Tagged: teen wolflydia martinallison argentow my feels just owteen wolf spoilers

Source: melissamccall

17th March 2014

Quote reblogged from [leɪ̃ŋˈnæstɪks & ˌsaɪkoʊsˈθɛnɪks] with 2,798 notes

Different languages talk about the world in different ways. It is crucial to look at different languages. If we restrict our view to just one language - our own - we will never truly understand the distinction between sense and reference, because it is natural to think that “our” way of talking about the world is the only one, or the most natural one. It is only when we study or learn a foreign language, and realize that other people see things differently, that we become aware of how arbitrary the relationship is between words and entities or concepts.
— How Language Works by David Crystal, page 188. (via linguaphilioist)

Tagged: linguistics

Source: linguaphilioist

17th March 2014

Post with 6 notes

tumblr, why is your tagging system the worst

Until then, we fight.
— 

K.A. Applegate, from The Invasion

(via the-final-sentence)

I obviously saw this quote from the-final-sentence, but wanted to repost it so that it would land into the Animorphs tag, since reblogged posts don’t make it in. (Reblog the original though and show some more love for Animorphs!)

But, can we talk about this though? Like for real.

This final line is just the ending of Book 1 of 52+. And this is just after these teenagers (with attitude. Elfangor, recruit teenage idiots with attitude and a death wish) have been told the Earth is being invaded by aliens who you can’t see because they take over humans and who can you even trust? (Nobody. That’s who.) And they begrudgingly accept this power and responsibility to fight. And their first rescue mission? IS A COMPLETE DISASTER.

Like way to go protagonists. How do you manage that? You’re the effing protagonists.

Because it’s war. That’s why. You win some; you lose some. It doesn’t always go smoothly. And K.A. Applegate never shied away from this.

And after the horrors of almost being trapped in the enemy base, having one of your own forever stuck as a bird, and only managing to rescue one person who wasn’t even the main person you were after, what do these kids do?

Keep fighting until their reinforcements arrive, whenever they do. “Until then, we fight.” 

"If you’re going through hell, keep going."

Tagged: animorphsthis is the reason why i always consider animorphs to be one of the key series of my childhoodi've also been on a power rangers kick lately if you couldn't tell

17th March 2014

Quote reblogged from The final sentence. with 265 notes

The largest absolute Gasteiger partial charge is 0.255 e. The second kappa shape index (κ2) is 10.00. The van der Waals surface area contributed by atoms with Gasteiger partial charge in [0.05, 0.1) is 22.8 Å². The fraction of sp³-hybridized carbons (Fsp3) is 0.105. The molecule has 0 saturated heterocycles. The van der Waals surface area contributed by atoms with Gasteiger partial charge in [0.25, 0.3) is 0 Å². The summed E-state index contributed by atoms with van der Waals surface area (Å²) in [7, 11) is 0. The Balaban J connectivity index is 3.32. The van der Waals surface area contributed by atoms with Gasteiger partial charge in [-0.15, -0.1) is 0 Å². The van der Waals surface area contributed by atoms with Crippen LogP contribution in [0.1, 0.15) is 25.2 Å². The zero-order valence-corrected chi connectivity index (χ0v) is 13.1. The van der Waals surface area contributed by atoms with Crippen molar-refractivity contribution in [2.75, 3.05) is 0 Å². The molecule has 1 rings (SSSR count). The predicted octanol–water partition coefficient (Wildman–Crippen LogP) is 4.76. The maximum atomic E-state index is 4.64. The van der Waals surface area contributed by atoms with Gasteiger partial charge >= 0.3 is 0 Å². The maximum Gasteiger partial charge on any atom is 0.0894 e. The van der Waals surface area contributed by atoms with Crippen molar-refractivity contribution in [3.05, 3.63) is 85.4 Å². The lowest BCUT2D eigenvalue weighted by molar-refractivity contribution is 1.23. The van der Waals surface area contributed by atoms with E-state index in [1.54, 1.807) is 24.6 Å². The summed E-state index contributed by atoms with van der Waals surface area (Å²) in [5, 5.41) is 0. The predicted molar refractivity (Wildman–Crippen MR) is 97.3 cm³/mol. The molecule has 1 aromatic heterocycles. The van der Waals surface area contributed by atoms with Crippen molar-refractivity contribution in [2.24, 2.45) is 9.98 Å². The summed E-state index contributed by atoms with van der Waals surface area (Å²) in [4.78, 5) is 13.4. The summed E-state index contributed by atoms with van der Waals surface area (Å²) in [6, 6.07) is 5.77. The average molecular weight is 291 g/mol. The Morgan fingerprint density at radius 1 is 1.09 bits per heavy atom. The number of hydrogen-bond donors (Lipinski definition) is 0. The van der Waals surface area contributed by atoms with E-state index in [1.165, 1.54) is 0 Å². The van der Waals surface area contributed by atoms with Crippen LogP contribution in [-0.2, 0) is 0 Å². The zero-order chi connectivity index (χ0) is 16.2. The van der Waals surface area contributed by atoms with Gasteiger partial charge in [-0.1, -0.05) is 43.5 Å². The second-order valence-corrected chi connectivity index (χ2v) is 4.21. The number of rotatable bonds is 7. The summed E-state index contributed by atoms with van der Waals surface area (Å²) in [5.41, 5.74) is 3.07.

Until then, we fight.

K.A. Applegate, from The Invasion

(via the-final-sentence)

Can we talk about this though? Like for real.

This final line is just the ending of Book 1 of 52+. And this is just after these teenagers (with attitude. Elfangor, recruit teenage idiots with attitude and a death wish) have been told the Earth is being invaded by aliens who you can’t see because they take over humans and who can you even trust? (Nobody. That’s who.) And they begrudgingly accept this power and responsibility to fight. And their first rescue mission? IS A COMPLETE DISASTER.

Like way to go protagonists. How do you manage that? You’re the effing protagonists.

Because it’s war. That’s why. You win some; you lose some. It doesn’t always go smoothly. And K.A. Applegate never shied away from this.

And after the horrors of almost being trapped in the enemy base, having one of your own forever stuck as a bird, and only managing to rescue one person who wasn’t even the main person you were after, what do these kids do?

Keep fighting until their reinforcements arrive, whenever they do. “Until then, we fight.” 

"If you’re going through hell, keep going."

Tagged: animorphsthis is the reason why i always consider animorphs to be one of the key series of my childhood

12th March 2014

Post reblogged from [leɪ̃ŋˈnæstɪks & ˌsaɪkoʊsˈθɛnɪks] with 7,618 notes

Internet Abbreviations as Discourse Particles

allthingslinguistic:

unnecessaryligatures:

I find it really interesting that abbreviations online have abandoned sound-based abbreviations (is there an actual term for it? Things like “c u l8r”) in favor of actual abbreviations for things that have nothing to do with the content itself and are more like qualifiers (lbr, tbh, imho). 

This reminds me of John McWhorter’s observations about lol and hey as discourse particles: he describes “lol” as marking empathy and “hey” as a topic shift. I’d say that the other current abbreviations like tbh, imo/imho, iirc, idk/idek, omg/omgz, wtf, etc. can have a similar type of function in marking the attitude of the speaker (well, writer) towards a particular idea.

Notice how the same statement (chosen to sound pragmatically appropriate in an informal, tumblr-like context) has a very different illocutionary force when accompanied by different markers.  

(1) tbh they’d make a terrible couple. (certain knowledge)
(2) imo they’d make a terrible couple. (belief)
(3) iirc they made a terrible couple.  (uncertain memory)
(4) idk they’d make a terrible couple. (uncertain, disbelief)
(5) omg they’d make a terrible couple. (strong emotion, excitement)
(6) wtf they’d make a terrible couple. (strong emotion, disbelief)
(7) lol they’d make a terrible couple. (empathy)

Perhaps this is the closest that English will get to having a system of evidentials

Tagged: linguistics

Source: unnecessaryligatures